Iuz was very nearly destroyed in that conflict, escaping to the Abyss just before Bigby would have destroyed him with his infamous crushing hand spell. He left behind him a backwash of chaotic evil magic which altered the alignment of Retnar, left Riggby catatonic for days, and caved in a large part of Castle Greyhawk’s deepest dungeon complexes. Since that time, Iuz has always protected himself with a carefully secreted soul gem hidden on an unknown, unbelievably well-guarded Abyssal plane. He can be killed on the Prime Material, but unless the soul gem is destroyed beforehand, he cannot be destroyed forever.

Since that fateful brush with extinction, Iuz has schemed to destroy those six. Tenser, of course, is dead; slain by Rary and Robilar. In the Bright Desert, Robilar is over a thousand miles from Iuz and cloaked by magic which prevents his scrying. Since Iuz has no spies there to report to him, information on Robilar is scant. Quij has deserted his master and Iuz cannot see him either. Perhaps he has become part of Turrosh Mak’s Pomarj armies, or fled to the Bone March or even farther afield. Elsewhere, though, Iuz sees those he hates.

Riggby, growing old, hides himself in Verbobonc and southern Furyondy, sometimes hiding in Veluna City or Mitrik. Bigby was driven from Scant by the fall of Onnwal, and now lives in Mitrik. Retnar’s whereabouts are unknown, but he is whispered to serve the Brotherhood and to be a cultist of Tharizdun, the Dark God Iuz hates and fears. Iuz hears occasional tales of Retnar working in Verbobonc, Dyvers, and stalking the lands of the sacked Temple of Elemental Evil, but these are no more than snatches and are usually too little to do the Lord of Evil much good.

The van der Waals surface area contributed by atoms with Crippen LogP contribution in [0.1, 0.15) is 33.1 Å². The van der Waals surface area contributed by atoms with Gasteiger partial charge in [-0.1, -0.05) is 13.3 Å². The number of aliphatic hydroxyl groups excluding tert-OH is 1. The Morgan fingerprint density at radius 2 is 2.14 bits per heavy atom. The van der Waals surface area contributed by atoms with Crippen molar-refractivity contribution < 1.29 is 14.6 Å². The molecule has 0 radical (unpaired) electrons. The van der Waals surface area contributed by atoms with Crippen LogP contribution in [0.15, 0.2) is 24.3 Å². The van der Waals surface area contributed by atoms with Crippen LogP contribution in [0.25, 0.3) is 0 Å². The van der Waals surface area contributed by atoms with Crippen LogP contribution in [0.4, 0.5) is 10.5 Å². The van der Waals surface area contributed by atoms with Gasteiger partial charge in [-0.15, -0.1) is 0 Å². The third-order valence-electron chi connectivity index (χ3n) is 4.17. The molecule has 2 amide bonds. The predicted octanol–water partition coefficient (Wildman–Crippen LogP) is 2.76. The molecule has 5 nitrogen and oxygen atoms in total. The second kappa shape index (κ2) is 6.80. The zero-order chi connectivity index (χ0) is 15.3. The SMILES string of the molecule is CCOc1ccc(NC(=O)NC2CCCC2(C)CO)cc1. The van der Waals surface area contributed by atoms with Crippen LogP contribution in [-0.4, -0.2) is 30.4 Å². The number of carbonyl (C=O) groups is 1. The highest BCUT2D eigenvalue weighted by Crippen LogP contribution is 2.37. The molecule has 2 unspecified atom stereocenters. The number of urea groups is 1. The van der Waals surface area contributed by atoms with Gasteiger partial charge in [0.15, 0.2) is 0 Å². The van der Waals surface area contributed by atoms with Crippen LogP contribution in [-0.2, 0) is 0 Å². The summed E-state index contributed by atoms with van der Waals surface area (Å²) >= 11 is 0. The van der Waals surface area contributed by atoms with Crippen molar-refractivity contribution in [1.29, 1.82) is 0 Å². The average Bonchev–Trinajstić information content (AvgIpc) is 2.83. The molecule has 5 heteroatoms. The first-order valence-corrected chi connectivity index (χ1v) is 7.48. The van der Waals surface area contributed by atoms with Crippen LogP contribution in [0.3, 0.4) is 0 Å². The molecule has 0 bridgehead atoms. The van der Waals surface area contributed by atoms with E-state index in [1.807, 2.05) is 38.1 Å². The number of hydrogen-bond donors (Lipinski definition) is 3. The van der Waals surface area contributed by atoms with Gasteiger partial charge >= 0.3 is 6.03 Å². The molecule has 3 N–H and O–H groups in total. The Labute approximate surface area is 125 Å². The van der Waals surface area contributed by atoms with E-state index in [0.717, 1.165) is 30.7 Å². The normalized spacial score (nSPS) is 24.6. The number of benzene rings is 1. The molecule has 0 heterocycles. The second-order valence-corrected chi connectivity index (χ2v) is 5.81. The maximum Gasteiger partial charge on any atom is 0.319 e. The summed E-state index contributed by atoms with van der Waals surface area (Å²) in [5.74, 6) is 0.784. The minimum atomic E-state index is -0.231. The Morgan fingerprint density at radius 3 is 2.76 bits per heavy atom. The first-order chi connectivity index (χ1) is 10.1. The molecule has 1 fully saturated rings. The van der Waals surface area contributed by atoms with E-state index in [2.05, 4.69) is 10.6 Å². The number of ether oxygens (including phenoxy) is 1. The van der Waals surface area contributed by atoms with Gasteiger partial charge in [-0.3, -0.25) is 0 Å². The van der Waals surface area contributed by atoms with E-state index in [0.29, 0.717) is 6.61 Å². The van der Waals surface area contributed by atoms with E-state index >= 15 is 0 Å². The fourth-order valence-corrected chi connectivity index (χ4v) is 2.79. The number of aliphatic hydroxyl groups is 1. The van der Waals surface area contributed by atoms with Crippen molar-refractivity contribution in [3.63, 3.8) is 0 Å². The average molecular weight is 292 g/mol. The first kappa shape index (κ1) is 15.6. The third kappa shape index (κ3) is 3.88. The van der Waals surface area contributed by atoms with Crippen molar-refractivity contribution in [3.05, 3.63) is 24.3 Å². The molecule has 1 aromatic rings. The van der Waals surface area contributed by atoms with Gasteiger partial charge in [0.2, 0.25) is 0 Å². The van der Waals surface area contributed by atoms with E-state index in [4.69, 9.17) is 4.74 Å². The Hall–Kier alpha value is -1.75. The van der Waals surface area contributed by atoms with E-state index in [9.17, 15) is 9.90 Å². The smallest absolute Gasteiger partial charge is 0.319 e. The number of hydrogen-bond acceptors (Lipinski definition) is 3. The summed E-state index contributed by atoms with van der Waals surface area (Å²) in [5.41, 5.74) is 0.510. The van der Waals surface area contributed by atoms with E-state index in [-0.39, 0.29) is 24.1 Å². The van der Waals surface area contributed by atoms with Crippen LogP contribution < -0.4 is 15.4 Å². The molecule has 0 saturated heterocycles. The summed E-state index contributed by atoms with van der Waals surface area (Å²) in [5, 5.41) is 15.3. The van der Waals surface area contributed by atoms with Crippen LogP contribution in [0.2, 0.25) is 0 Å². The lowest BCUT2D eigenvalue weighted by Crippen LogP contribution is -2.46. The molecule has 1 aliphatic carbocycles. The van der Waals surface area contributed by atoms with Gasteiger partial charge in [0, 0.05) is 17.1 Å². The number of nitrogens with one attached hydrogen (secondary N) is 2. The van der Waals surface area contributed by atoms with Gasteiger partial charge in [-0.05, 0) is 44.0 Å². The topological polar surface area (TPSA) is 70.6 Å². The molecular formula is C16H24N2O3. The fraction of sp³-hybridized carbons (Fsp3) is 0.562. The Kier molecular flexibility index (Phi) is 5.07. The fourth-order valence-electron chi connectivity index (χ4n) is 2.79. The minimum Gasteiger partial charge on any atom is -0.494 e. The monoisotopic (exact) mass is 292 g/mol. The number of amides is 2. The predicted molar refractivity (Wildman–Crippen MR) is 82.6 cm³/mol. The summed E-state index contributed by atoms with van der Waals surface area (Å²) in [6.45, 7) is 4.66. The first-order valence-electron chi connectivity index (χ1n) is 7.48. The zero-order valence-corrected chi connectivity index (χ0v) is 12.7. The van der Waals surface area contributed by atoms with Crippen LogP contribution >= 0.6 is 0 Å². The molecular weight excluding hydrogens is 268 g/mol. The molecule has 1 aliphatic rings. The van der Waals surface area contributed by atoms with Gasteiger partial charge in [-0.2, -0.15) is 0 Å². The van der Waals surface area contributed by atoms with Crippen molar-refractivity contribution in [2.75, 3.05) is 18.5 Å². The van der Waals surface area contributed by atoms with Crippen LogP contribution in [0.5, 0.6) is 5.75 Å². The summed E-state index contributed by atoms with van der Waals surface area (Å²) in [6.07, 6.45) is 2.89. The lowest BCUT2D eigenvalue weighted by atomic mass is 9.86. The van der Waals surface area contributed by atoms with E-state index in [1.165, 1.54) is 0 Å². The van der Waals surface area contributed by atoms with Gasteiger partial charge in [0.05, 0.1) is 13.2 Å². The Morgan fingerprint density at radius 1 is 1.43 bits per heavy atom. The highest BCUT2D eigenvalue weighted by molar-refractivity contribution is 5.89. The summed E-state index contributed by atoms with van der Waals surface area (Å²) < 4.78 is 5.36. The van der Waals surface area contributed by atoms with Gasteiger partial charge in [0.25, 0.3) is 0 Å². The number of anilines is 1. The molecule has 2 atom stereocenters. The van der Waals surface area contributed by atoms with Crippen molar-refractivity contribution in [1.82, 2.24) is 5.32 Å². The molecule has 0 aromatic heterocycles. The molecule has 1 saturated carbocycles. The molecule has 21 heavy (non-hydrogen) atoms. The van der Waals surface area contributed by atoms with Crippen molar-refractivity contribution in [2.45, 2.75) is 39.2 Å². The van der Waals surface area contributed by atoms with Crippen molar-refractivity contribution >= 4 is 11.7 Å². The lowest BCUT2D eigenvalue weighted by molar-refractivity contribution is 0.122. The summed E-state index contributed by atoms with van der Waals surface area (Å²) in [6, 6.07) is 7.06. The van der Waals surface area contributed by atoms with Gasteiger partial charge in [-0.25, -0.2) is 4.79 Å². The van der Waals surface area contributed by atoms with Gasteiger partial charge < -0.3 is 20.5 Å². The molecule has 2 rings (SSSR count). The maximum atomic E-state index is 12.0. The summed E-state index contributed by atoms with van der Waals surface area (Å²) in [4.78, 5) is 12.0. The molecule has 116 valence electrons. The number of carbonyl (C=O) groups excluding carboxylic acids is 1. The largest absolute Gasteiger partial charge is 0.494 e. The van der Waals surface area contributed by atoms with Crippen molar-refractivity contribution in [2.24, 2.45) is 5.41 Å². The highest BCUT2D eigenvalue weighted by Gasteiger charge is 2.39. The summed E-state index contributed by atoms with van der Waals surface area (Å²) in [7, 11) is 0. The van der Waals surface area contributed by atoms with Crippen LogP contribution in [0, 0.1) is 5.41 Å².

Thus, the eyes of Iuz look to the south. From his spies, he knows something of Riggby’s wanderings and he knows he was Furyondian-born. As the man grows older, he will come home. Evil things lurking in the Gnarley tell him of Retnar; Bigby’s new home is common knowledge. Thus, while subjugating the Horned Society gave Iuz great delight, Furyondy and its allies Highfolk and Veluna are Iuz’s heart’s desire. That is where he will strike next, and where he will pluck his special victims from their hiding-holes as a cat reaches with its claws into a mouse’s home. Iuz anticipates these captures with relish, but he can wait, at least for awhile.

The clerics of Iuz are a fanatical lot, always seeking to increase their own power while obeying the whims of the Old One. Within the Empire of Iuz, his clerics hold positions of respect and power, proudly displaying their holy symbols and demanding obedience from the common folk and other lesser creatures. Clerics of Iuz usually dress in gray robes adorned with bones. Most learn to use the greatsword, although weapons that cause tremendous pain—such as whips and flails—are not uncommon.

Furthermore, Iuz encourages treachery among his faithful as a means of rooting out the comfortable and the weak. The weak must be exploited, tortured, and stripped of hope. The strong must be constantly wary of betrayal by their underlings. Pain is power, and inflicting pain demonstrates power best. Crush those beneath you. Iuz must be obeyed, and those who defy him will know absolute pain. Iuz’s clerics inflict cruelty and torture upon all who oppose them.

Iuz tolerates no less than fanaticism and complete obedience. His clerics constantly try to outdo each other in their acts of cruelty and evil. They show their superiority over all other beings by hunting for trophies; rare finds such as unicorns or paladins are truly prized. The clerics create spells and magic items of terrible power and evil nature, and travel the world to commit acts of evil and search out Iuz’s enemies. Iuz is served directly by the Boneheart—two tiers (Greater and Lesser) of six advisers each (clerics and wizards), and by the Boneshadow, six spies and evildoers who roam the world.

Outside the empire’s borders, clerics of Iuz usually hide their faith, dressing as normal travelers so as to not draw unwanted attention. They are not openly welcomed in any civilized land, and they are treated with outright hostility in some places—particularly the northern kingdoms that have been savaged by the Old One’s military campaigns.

He remains a great threat to the balance despite setbacks since the Greyhawk Wars. His symbol is a grinning skull, and he holds a particular hatred for Zagyg, Vecna, St. Cuthbert, and Greyhawk.

Gods of the Flanaess

Iuz

Greyhawk Samaryllis Samaryllis